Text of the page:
On the positive side, the ability to produce eggs from skin cells could mean that overcoming infertility would become easier and cheaper.  Right now, women undergoing an IVF procedure must undergo a complicated cycle of ovary stimulation and egg retrieval; with IVG, that would be unnecessary.  Furthermore, IVG could be used to produce an almost infinite supply of eggs, whereas only a few eggs are produced with each IVF cycle.

How do you think IVG should be used?

Thursday, May 11, 2017

A Second Drug is Approved to Treat ALS

The FDA has approved a second drug to treat amyotropic lateral sclerosis (ALS), also known as Lou Gehrig's disease. ALS is a progressive, debilitating, neurodegenerative disease that is usually fatal within 3-5 years. The new drug, called Radicava, slows the progression of the disease somewhat after six months of use; apparently that was enough for the FDA to approve the drug.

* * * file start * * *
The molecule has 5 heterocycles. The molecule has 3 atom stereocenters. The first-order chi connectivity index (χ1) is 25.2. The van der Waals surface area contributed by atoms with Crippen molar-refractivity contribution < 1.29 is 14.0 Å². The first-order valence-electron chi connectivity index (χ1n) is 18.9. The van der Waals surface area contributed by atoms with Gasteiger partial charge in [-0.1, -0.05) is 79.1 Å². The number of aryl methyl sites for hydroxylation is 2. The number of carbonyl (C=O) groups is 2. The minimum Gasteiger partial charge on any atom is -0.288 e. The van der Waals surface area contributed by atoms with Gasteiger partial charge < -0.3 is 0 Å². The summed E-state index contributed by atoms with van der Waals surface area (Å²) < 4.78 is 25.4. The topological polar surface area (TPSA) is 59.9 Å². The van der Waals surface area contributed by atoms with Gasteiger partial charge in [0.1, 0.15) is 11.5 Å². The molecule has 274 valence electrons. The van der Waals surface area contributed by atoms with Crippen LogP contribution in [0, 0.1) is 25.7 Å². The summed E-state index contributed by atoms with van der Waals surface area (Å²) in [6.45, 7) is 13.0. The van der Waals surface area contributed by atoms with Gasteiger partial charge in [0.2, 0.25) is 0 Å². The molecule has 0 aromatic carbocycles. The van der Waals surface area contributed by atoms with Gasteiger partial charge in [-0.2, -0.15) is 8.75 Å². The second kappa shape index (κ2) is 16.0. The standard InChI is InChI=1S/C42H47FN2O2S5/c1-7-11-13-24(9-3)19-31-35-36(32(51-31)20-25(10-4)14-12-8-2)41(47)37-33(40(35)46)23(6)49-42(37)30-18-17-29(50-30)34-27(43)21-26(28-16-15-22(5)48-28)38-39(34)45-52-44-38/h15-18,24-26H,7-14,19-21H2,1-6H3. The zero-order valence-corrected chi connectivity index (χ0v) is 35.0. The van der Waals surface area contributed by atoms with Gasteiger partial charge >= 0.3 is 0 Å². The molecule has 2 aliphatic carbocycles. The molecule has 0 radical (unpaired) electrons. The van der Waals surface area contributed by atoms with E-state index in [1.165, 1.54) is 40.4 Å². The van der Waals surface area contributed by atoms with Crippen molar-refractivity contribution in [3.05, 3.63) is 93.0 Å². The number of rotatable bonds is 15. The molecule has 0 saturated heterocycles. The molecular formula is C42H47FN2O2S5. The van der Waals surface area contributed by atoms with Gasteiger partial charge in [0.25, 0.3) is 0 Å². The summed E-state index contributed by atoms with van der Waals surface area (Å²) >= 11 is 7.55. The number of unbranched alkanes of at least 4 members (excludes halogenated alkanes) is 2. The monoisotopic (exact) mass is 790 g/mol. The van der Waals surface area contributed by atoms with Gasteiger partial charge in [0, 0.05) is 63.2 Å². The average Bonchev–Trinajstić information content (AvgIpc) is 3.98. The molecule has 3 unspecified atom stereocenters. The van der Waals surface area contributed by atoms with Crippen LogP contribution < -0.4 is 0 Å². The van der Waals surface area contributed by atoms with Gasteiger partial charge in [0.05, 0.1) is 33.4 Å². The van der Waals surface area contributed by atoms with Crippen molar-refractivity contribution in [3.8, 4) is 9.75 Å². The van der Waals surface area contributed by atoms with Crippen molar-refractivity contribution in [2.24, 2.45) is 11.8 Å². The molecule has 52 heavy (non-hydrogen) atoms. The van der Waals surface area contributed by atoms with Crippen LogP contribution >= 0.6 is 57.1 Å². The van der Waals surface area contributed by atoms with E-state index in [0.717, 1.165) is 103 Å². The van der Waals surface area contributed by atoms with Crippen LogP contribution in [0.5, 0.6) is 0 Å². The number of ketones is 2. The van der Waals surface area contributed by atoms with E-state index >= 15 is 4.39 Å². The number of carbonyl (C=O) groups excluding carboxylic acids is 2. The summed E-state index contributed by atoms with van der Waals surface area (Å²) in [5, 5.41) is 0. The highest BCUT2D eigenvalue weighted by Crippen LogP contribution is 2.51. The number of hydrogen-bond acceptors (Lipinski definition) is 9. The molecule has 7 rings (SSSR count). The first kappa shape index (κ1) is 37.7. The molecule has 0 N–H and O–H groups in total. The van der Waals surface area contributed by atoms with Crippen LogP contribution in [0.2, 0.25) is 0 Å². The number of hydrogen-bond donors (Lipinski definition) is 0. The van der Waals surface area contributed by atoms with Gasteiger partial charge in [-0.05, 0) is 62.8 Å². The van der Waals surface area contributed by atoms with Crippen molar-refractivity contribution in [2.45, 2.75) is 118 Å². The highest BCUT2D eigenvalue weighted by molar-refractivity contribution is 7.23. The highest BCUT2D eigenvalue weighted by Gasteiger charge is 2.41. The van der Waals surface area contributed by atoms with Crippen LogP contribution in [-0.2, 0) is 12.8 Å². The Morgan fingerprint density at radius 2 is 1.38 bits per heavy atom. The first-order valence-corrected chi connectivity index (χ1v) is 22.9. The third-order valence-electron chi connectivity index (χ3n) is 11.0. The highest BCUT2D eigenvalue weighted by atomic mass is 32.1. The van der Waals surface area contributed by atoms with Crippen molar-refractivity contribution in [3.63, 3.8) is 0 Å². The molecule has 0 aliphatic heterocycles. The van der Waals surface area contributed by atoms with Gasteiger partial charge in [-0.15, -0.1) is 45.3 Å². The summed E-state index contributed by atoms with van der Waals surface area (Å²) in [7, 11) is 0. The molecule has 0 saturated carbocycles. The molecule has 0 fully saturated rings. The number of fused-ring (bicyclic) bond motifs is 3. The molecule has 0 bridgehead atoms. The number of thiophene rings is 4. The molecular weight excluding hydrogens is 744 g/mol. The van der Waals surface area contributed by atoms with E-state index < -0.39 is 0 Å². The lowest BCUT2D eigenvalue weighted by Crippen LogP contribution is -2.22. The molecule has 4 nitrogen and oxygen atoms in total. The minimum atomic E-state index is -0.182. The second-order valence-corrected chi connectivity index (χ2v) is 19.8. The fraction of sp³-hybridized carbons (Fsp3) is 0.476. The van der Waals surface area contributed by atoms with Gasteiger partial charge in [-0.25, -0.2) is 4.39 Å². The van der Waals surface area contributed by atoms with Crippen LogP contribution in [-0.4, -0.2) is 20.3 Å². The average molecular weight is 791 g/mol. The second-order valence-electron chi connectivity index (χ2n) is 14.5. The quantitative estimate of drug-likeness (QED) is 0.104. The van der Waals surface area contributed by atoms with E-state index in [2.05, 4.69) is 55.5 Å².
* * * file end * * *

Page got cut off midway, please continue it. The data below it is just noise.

Before you get too excited, though, here are some facts about the new drug; 1) It must be given intravenously. That means that the patient must have a permanent IV port installed, which poses an infection risk. 2) The drug is only partially effective. Patients using the drug won't feel better; their health will just decline less rapidly. 3) It's expensive - $146,000 a year, according to its manufacturer.

The first drug to treat ALS, called riluzole, costs only about a tenth as much as Radicava.  Riluzole extends the life of ALS patients by 2 or 3 months; whether Radicava does the same isn't yet known.